Astronomers spot the first ‘visitor’ from Outer Space

“It sends a shiver down the spine to look at this object and think it has come from another star.”

October of 2017 was a really busy cosmic month and one worth remembering for time to come. Astronomers have confirmed that we’ve been officially visited by an object that came from another star system. An alien object in its nature.

It’s called A/2017U1, and its the first alien visitor we’ve actually spotted.

The man who discovered the alien visitor was Rob Weryk, a post-doctoral researcher at the University of Hawaii’s Institute for Astronomy (IfA) who was just minding his own business and checking the night sky for near-Earth objects using the university’s telescope located on the island of Haleakala. All of a sudden, he spotted something that looked strange, reports NASA.

“Its motion could not be explained using either a normal solar system asteroid or comet orbit,” he said.

The motion of the object was off. To get to the bottom of the mystery, Weryk decided to contact a colleague from an observatory in the Canary Islands to take a look at the object from another vantage point, in order to make detailed calculations, in hopes of understanding the mysterious nature and moment of the alien visitor. Then, things became clearer: “This object came from outside our solar system,” Weryk said.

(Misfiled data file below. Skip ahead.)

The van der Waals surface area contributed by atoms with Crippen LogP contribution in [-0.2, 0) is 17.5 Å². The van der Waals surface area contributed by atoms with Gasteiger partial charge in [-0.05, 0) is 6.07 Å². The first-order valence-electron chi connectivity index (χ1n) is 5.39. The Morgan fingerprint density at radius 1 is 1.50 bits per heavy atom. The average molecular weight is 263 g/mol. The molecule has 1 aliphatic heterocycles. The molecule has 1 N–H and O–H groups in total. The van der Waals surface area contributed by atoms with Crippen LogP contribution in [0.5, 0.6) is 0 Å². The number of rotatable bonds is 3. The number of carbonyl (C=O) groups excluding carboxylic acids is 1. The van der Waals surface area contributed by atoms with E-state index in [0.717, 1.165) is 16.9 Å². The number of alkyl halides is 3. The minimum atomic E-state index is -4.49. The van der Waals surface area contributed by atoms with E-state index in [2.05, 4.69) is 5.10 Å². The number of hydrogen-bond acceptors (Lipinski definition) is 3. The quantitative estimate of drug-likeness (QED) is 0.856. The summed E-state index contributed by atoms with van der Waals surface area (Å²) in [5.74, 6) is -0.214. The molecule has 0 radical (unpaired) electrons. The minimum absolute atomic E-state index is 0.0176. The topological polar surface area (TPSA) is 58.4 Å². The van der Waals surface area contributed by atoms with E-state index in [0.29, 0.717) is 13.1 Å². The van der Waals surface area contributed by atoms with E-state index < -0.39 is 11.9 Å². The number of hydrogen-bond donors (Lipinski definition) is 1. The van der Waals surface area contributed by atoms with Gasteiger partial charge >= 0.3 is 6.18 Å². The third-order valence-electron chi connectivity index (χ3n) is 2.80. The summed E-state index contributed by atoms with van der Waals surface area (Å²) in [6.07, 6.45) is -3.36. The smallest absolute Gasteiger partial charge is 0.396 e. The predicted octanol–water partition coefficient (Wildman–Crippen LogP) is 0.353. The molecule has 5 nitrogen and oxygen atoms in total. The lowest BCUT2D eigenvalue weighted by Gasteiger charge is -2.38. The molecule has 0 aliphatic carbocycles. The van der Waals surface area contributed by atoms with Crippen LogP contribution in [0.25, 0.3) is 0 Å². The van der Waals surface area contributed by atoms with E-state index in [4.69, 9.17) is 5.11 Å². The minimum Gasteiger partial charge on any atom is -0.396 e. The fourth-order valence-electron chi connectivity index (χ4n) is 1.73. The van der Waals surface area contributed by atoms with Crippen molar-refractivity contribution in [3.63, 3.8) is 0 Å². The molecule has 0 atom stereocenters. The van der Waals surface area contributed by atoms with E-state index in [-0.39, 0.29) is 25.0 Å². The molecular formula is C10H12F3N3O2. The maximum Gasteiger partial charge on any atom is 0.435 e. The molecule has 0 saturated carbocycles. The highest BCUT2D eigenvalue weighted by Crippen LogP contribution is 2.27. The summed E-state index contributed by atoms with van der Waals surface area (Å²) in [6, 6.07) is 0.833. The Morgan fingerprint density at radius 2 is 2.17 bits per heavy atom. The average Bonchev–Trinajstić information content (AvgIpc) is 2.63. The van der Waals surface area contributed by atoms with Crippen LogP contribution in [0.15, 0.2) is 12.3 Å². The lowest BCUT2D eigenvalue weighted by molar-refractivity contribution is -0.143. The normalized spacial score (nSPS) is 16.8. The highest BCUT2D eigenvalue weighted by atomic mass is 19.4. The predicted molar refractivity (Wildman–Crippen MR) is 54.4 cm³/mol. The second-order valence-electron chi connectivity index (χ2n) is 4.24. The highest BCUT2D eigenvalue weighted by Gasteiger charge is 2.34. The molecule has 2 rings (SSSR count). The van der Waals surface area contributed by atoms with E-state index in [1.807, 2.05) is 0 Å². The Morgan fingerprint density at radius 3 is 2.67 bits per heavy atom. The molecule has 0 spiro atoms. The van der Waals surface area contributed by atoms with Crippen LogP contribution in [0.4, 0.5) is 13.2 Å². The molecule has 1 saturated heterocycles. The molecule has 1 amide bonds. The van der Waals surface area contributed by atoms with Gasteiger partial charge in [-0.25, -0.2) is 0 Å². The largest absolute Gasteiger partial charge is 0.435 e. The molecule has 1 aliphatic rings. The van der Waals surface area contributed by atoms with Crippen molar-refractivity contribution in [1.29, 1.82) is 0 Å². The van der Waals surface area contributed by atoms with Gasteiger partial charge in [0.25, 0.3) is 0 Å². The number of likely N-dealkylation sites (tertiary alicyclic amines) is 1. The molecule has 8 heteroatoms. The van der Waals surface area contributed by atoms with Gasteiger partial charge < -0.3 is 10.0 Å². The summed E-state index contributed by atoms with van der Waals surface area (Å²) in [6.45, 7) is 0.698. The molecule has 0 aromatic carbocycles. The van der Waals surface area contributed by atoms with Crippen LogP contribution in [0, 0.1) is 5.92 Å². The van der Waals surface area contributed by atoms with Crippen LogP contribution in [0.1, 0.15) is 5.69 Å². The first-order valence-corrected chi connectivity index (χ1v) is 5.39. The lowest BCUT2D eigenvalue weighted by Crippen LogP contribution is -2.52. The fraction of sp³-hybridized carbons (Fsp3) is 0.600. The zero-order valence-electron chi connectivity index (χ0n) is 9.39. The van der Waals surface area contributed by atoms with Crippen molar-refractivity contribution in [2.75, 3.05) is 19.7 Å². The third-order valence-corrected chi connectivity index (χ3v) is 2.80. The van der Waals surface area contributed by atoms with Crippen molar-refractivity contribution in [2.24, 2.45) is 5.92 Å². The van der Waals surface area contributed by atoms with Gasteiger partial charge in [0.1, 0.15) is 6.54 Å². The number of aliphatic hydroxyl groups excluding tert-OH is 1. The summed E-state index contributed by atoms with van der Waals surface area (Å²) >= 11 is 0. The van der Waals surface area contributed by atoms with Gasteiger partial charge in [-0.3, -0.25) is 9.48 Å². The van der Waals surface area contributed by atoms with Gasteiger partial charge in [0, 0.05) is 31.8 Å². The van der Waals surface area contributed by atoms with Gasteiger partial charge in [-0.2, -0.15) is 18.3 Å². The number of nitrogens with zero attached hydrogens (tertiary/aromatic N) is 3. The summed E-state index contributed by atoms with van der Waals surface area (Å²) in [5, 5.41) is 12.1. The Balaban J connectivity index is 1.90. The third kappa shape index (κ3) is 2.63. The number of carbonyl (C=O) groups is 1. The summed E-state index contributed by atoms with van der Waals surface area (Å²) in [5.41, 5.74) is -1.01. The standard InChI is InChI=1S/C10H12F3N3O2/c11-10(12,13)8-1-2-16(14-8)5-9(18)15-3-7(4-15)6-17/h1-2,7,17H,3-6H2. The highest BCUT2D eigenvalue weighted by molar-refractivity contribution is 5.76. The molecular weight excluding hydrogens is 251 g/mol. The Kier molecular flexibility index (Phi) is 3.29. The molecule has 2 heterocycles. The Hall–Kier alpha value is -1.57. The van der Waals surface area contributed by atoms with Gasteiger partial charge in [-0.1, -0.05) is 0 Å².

Astronomers now know that the object is around 400 meters in diameter. In entering our solar system from the constellation Lyra, it slingshot around the Sun in September and is now speeding through our solar system at a speed of 44 kilometers per second (27 miles per second).

Astronomers believe that A/2017U1 escaped from its home system after a violent era of the solar system’s planetary formation. The object probably wandered around in our galaxy for millions of years, after deciding to stop by our solar system by chance.

“It sends a shiver down the spine to look at this object and think it has come from another star,” said Alan Fitzsimmons, from the School of Mathematics and Physics at Queen’s University in Belfast, who is leading an international team now studying A/2017 U1.

Regrettably, the object is too far and is traveling too fast for us to study it more in detail, but experts hope that objects like this one could shed light into how planetary systems are formed in our galaxy.

Featured image credit: paulista/

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